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Does It Mean You're Getting Bigger If Your Muscles Are Sore?

by
author image Peter Mitchell
Based near London, U.K., Peter Mitchell has been a journalist and copywriter for over eight years. Credits include stories for "The Guardian" and the BBC. Mitchell is an experienced player and coach for basketball and soccer teams, and has written articles on nutrition, health and fitness. He has a First Class Bachelor of Arts (Hons.) from Bristol University.
Does It Mean You're Getting Bigger If Your Muscles Are Sore?
A man is flipping a big tire. Photo Credit Antonio_Diaz/iStock/Getty Images

Though the old phrase "no pain, no gain" still gets used in gyms across the country, sore muscles is not necessarily a sign that you're getting bigger. In fact, it could be a sign that you are training in the the wrong way or even a symptom of more serious muscle damage. Though training may make you feel stiff, ultimately there is no guarantee than you're getting bigger if your muscles are sore.

Complex Process

The theory behind sore muscles equaling progress in weightlifting is based on the idea that your muscles develop lots of tiny tears, which triggers faster growth. As David Sandler points out in his book "Fundamental Weight Training," this is a very simplified way to look at a more complex process. Other factors, including your gender, hormonal balance, age and genetics, all play a part. Nonetheless, muscle growth does involve satellite cells replacing damaged fibers on the muscle surface. However, the soreness this creates is likely to vary from person to person.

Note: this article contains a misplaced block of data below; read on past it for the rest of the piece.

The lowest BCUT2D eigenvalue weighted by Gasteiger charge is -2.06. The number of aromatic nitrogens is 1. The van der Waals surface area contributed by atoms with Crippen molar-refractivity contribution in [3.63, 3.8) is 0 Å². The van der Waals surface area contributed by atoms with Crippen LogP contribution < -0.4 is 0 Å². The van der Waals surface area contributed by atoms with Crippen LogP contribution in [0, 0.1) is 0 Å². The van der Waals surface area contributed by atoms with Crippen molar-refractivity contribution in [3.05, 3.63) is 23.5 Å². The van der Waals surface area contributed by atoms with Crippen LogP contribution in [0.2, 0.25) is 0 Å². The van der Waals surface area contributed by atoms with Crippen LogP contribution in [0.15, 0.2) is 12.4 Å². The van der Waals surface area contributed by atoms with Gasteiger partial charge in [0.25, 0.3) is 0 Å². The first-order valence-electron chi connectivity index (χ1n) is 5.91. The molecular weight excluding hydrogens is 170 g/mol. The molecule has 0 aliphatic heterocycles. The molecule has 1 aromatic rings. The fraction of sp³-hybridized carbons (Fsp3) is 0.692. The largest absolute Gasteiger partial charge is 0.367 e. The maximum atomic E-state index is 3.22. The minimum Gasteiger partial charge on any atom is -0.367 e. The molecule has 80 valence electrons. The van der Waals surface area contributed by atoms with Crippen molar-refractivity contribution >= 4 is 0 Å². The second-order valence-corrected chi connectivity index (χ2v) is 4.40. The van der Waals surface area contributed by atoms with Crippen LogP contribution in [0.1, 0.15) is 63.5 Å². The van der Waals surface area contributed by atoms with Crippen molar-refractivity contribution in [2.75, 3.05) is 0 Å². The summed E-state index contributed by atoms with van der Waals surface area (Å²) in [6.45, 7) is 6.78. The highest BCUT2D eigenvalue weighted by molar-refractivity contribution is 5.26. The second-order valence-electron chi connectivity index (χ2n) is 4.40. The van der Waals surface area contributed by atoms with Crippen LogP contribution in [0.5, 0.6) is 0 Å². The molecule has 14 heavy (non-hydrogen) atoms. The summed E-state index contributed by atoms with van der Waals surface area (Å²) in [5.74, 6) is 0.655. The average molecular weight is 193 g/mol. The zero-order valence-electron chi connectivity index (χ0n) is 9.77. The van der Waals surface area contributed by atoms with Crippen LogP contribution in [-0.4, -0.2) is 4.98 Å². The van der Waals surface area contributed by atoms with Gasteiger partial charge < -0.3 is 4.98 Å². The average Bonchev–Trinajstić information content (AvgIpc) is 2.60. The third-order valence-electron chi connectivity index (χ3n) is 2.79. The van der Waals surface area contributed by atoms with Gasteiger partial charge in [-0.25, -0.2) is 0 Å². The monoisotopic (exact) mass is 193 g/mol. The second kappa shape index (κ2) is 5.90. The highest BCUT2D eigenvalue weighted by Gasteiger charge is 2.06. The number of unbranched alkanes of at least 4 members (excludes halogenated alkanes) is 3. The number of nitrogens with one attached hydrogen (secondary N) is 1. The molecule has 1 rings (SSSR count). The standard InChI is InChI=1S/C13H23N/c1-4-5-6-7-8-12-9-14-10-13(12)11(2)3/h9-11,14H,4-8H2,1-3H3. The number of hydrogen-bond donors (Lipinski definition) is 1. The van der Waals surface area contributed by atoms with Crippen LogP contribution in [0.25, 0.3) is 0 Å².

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Know the Difference

One of the problems of measuring your weightlifting progress by the soreness of your muscles is that the pain may not be related to growth. Pain while weight training or soon after can relate to a range of problems. For example, tendinitis in the elbow or other joints may make your limbs sore. In serious cases, pain could be connected to a pinched nerve or slipped disc in your lower back. The risk of assuming that muscle soreness is a good thing is that you may miss a more serious underlying problem.

Something New

If you're new to lifting weights then there's a good chance you will feel a little sore after a session. That applies to most sports. Also, if you try a new technique or work a muscle group for the first time, you're likely to feel a little sore. Most people feel less pain the more they perform an exercise. However, you may still get the same benefit from an exercise by performing fewer repetitions at a lower weight.

Time to Recover

Provided your muscle pain isn't a result of something more lasting, you can prevent some soreness when training. One way is to avoid picking up weights that push you beyond your physical limits. You should be able to perform 12 repetitions at a weight level before tiring. Give muscle groups at least 48 hours recovery time between lifting. Soon after training, try to eat a nutritious snack to help muscle recovery. The center suggests snacks such as a cheese bagel or peanut butter toast.

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